When new attendees enter stress management, anger management, or depression management, we breathe.  I facilitate groups for mentally ill inmates at a men’s state penitentiary.  The group members have been diagnosed as having a thought disorder or a feeling disorder. They may have a short prison term or a life term.  Most have substance abuse in their backgrounds. Today they cope with incarceration and its stresses.  They can’t walk 100 yards in a straight line and some never will again.  They eat what is given to them, not what they want.  Privacy is lacking and quiet comes only in the early morning hours.

At the first class I talk about attention and I guide them through a breathing exercise in which we focus on the in-breaths and the out-breaths. We look at the breath. We don’t criticize the breath or change the breath.   We simply practice focusing our attention and the breath is always available so we focus on that. We don’t mention the word meditation and we don’t intellectualize.  We only experience.

I tell them that we are not trying to achieve anything by breathing; we just practice presence in each second. Anything that occurs around us is acceptable. They learn not to be concerned with what isn’t their business. The difference between what they can control and what they cannot control becomes clear.

At the end of class I say that the second daily practice in addition to being Observers inside is to be Observers outside.  We don’t take anything personally. No matter what anyone does or says, it’s not personal to us. It’s personal to the speaker and we don’t have to react. Being in their detached Observer gives them time and space so they don’t get caught up in another inmate’s drama.

At the next few classes we talk about forgiveness.  They say it’s easier to forgive others than to forgive themselves.  They carry significant self-hate and admit that they deserve incarceration even though they suffer.   Keeping their hearts closed promised them safety in a cruel world.  Now, opening those bruised and wounded hearts challenges the inmates.

I encourage them to be their own best friend. I suggest that they pat themselves on the back each night for doing something right that day. Relating to themselves as responsible adults fosters  a  sense of integrity. They learn to refer to themselves for judgment about how they live.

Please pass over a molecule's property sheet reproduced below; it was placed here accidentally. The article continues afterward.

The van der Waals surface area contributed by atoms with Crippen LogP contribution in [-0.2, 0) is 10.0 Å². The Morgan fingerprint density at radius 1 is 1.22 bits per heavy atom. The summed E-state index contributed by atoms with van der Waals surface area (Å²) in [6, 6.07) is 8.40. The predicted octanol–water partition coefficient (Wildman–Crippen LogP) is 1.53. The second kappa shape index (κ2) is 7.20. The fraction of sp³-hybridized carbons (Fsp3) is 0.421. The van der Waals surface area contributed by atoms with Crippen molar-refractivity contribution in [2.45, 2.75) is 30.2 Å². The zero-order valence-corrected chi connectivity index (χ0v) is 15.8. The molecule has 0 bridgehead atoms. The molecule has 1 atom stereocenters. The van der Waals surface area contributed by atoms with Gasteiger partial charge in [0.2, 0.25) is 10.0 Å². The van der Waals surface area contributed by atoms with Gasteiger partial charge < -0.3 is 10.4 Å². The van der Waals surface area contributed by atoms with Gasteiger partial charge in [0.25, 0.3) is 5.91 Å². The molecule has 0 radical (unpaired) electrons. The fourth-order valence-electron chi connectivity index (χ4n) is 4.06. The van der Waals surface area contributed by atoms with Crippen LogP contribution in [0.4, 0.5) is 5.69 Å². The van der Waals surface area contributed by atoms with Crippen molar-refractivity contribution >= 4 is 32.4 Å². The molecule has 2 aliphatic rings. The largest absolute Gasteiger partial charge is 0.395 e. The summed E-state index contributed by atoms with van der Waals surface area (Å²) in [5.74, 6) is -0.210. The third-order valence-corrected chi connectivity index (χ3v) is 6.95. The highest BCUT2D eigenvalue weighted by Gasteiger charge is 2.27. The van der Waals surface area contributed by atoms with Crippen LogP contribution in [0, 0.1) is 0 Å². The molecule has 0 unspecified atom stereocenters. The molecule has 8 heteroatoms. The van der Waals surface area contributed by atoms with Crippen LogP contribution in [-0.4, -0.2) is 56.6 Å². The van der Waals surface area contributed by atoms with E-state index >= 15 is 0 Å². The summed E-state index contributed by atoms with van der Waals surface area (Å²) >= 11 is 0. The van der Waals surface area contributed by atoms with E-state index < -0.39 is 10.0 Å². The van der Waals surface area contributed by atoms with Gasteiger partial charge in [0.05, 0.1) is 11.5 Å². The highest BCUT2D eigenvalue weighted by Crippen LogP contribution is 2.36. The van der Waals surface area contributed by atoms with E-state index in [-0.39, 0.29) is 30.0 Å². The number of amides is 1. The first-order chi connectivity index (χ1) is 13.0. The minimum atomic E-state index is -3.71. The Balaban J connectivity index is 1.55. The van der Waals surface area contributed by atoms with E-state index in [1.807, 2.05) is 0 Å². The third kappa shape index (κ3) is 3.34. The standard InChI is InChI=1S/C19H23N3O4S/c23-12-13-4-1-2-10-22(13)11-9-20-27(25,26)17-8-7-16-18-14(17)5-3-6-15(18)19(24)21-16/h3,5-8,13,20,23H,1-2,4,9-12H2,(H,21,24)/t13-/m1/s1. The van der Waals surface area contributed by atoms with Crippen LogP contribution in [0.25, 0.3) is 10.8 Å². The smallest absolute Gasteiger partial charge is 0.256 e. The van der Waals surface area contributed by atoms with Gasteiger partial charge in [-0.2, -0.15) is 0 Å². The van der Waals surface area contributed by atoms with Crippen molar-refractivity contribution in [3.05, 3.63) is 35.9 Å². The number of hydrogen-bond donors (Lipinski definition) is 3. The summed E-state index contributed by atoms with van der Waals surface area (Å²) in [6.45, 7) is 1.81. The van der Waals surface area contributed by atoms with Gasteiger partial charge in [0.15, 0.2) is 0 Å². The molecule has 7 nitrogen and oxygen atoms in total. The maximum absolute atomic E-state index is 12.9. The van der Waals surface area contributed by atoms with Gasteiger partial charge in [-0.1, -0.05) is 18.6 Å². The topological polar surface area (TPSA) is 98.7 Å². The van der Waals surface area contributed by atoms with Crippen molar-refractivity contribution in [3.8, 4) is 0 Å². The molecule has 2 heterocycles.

We practice gratitude.  Many say they are grateful to wake up each day.  I encourage them to give thanks for small things—having fingernails, being able to tie their shoes, and having a bed.  (It’s a relief for many of the mentally ill not to be homeless.) And then I recommend being grateful for what they don’t like and don’t want—saying thank you to themselves for the cell mate who snores, accepting rude words from an officer without responding and blessing him silently, being grateful when no mail arrives.  They learn that their circumstances don’t determine their behavior or their feelings.

After weeks of practice I notice that the committed men are stiller, apparently happier with themselves, more present to the moment with less talk about the future. They are more available to their brothers who need guidance. I’m touched by their patience with the inmate who is developmentally delayed or by their explanation (in street terms) of why we breathe. (“It’s so we don’t hit the guy who pisses us off. I used to just cut anyone who dissed me but now I can wait and see that he’s just a loser who ain’t doing too good himself.”) 

Their words are crude but the longer they breathe and practice being in their Observers the more I can feel their gentleness, the part of themselves they tried to destroy decades ago. They remain basically decent humans struggling to climb through layers and layers of hate and guilt and confusion.  They gave up on themselves when everyone else gave up on them.  They didn’t know how they were going to survive the pain and alienation and solitude of their miserable lives.

By breathing and identifying with their Observers, they find a meaning to their existence which they haven’t known. They can’t articulate a philosophy but they wake up each day with some small hope and some willingness to reach out. They don’t necessarily understand why their outlook has changed but without thought they replace their previous addictive behavior with their new-found commitment to breathing and observing. 

They find power inside themselves instead of by using their fists.  Their journey all along has been one of warrior but now they see it’s a warrior with their own demons not with others.  In the past it was easier to focus on another man than to face their inner turmoil. With their skills of detached observing and breathing they can process any feeling or thought or impulse without destructive action.   

 They say they feel freer practicing breathing and detached observing in prison than they ever felt on the streets. They had imprisoned themselves in their minds years ago when they tried to escape from themselves.  Now when they open to every part of themselves, they resist nothing and resent nothing and accept what exists each second.  They say they have found freedom.